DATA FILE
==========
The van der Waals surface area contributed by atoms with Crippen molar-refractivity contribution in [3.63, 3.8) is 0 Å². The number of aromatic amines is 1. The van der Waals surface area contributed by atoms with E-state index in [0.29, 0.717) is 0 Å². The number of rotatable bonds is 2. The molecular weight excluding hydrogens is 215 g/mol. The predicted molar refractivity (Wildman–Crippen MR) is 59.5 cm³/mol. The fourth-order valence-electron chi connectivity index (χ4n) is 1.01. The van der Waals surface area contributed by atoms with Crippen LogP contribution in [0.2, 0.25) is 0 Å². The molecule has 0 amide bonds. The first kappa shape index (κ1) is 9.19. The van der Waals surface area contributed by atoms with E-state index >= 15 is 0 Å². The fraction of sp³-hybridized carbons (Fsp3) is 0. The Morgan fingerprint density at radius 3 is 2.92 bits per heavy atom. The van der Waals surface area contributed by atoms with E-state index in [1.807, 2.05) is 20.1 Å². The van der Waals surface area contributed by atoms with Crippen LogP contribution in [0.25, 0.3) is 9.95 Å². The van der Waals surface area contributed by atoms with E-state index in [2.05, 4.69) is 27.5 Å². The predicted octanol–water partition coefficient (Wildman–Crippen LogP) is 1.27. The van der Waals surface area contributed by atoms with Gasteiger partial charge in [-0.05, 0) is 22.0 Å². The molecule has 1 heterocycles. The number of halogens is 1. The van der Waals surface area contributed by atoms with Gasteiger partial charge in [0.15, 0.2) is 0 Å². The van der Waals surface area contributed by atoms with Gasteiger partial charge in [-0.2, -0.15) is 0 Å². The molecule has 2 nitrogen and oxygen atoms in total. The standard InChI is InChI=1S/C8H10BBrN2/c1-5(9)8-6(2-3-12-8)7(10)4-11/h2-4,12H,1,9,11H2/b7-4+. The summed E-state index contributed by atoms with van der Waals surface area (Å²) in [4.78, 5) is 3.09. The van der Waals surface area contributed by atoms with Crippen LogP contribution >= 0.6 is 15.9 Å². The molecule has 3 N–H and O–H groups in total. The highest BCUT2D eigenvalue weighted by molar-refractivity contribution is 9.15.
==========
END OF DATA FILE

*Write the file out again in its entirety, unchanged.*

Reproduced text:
The van der Waals surface area contributed by atoms with Crippen molar-refractivity contribution in [3.63, 3.8) is 0 Å². The number of aromatic amines is 1. The van der Waals surface area contributed by atoms with E-state index in [0.29, 0.717) is 0 Å². The number of rotatable bonds is 2. The molecular weight excluding hydrogens is 215 g/mol. The predicted molar refractivity (Wildman–Crippen MR) is 59.5 cm³/mol. The fourth-order valence-electron chi connectivity index (χ4n) is 1.01. The van der Waals surface area contributed by atoms with Crippen LogP contribution in [0.2, 0.25) is 0 Å². The molecule has 0 amide bonds. The first kappa shape index (κ1) is 9.19. The van der Waals surface area contributed by atoms with E-state index >= 15 is 0 Å². The fraction of sp³-hybridized carbons (Fsp3) is 0. The Morgan fingerprint density at radius 3 is 2.92 bits per heavy atom. The van der Waals surface area contributed by atoms with E-state index in [1.807, 2.05) is 20.1 Å². The van der Waals surface area contributed by atoms with Crippen LogP contribution in [0.25, 0.3) is 9.95 Å². The van der Waals surface area contributed by atoms with E-state index in [2.05, 4.69) is 27.5 Å². The predicted octanol–water partition coefficient (Wildman–Crippen LogP) is 1.27. The van der Waals surface area contributed by atoms with Gasteiger partial charge in [-0.05, 0) is 22.0 Å². The molecule has 1 heterocycles. The number of halogens is 1. The van der Waals surface area contributed by atoms with Gasteiger partial charge in [0.15, 0.2) is 0 Å². The van der Waals surface area contributed by atoms with Gasteiger partial charge in [-0.2, -0.15) is 0 Å². The molecule has 2 nitrogen and oxygen atoms in total. The standard InChI is InChI=1S/C8H10BBrN2/c1-5(9)8-6(2-3-12-8)7(10)4-11/h2-4,12H,1,9,11H2/b7-4+. The summed E-state index contributed by atoms with van der Waals surface area (Å²) in [4.78, 5) is 3.09. The van der Waals surface area contributed by atoms with Crippen LogP contribution >= 0.6 is 15.9 Å². The molecule has 3 N–H and O–H groups in total. The highest BCUT2D eigenvalue weighted by molar-refractivity contribution is 9.15.